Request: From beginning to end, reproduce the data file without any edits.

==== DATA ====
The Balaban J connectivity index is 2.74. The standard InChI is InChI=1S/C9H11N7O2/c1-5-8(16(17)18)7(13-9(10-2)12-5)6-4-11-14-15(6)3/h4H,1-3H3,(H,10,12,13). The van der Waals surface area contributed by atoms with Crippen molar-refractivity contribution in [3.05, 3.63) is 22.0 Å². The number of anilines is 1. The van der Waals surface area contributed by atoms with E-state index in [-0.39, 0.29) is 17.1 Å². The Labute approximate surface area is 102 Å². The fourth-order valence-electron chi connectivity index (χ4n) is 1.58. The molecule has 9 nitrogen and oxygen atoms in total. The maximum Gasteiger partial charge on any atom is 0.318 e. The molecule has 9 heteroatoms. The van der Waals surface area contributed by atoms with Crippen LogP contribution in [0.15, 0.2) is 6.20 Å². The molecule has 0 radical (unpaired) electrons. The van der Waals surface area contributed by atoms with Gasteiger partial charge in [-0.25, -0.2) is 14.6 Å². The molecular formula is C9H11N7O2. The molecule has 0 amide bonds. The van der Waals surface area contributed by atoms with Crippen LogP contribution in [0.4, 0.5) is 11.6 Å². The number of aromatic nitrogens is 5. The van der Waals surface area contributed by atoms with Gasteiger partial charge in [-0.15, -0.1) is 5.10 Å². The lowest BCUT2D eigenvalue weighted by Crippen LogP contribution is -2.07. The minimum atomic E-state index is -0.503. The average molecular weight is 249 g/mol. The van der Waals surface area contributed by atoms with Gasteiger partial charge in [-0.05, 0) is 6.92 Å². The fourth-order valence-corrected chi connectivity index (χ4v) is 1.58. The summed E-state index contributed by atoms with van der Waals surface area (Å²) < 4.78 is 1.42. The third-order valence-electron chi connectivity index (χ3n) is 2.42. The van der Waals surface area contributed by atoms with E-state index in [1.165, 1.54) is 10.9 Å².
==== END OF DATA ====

The Balaban J connectivity index is 2.74. The standard InChI is InChI=1S/C9H11N7O2/c1-5-8(16(17)18)7(13-9(10-2)12-5)6-4-11-14-15(6)3/h4H,1-3H3,(H,10,12,13). The van der Waals surface area contributed by atoms with Crippen molar-refractivity contribution in [3.05, 3.63) is 22.0 Å². The number of anilines is 1. The van der Waals surface area contributed by atoms with E-state index in [-0.39, 0.29) is 17.1 Å². The Labute approximate surface area is 102 Å². The fourth-order valence-electron chi connectivity index (χ4n) is 1.58. The molecule has 9 nitrogen and oxygen atoms in total. The maximum Gasteiger partial charge on any atom is 0.318 e. The molecule has 9 heteroatoms. The van der Waals surface area contributed by atoms with Crippen LogP contribution in [0.15, 0.2) is 6.20 Å². The molecule has 0 radical (unpaired) electrons. The van der Waals surface area contributed by atoms with Gasteiger partial charge in [-0.25, -0.2) is 14.6 Å². The molecular formula is C9H11N7O2. The molecule has 0 amide bonds. The van der Waals surface area contributed by atoms with Crippen LogP contribution in [0.4, 0.5) is 11.6 Å². The number of aromatic nitrogens is 5. The van der Waals surface area contributed by atoms with Gasteiger partial charge in [-0.15, -0.1) is 5.10 Å². The lowest BCUT2D eigenvalue weighted by Crippen LogP contribution is -2.07. The minimum atomic E-state index is -0.503. The average molecular weight is 249 g/mol. The van der Waals surface area contributed by atoms with Gasteiger partial charge in [-0.05, 0) is 6.92 Å². The fourth-order valence-corrected chi connectivity index (χ4v) is 1.58. The summed E-state index contributed by atoms with van der Waals surface area (Å²) < 4.78 is 1.42. The third-order valence-electron chi connectivity index (χ3n) is 2.42. The van der Waals surface area contributed by atoms with E-state index in [1.165, 1.54) is 10.9 Å².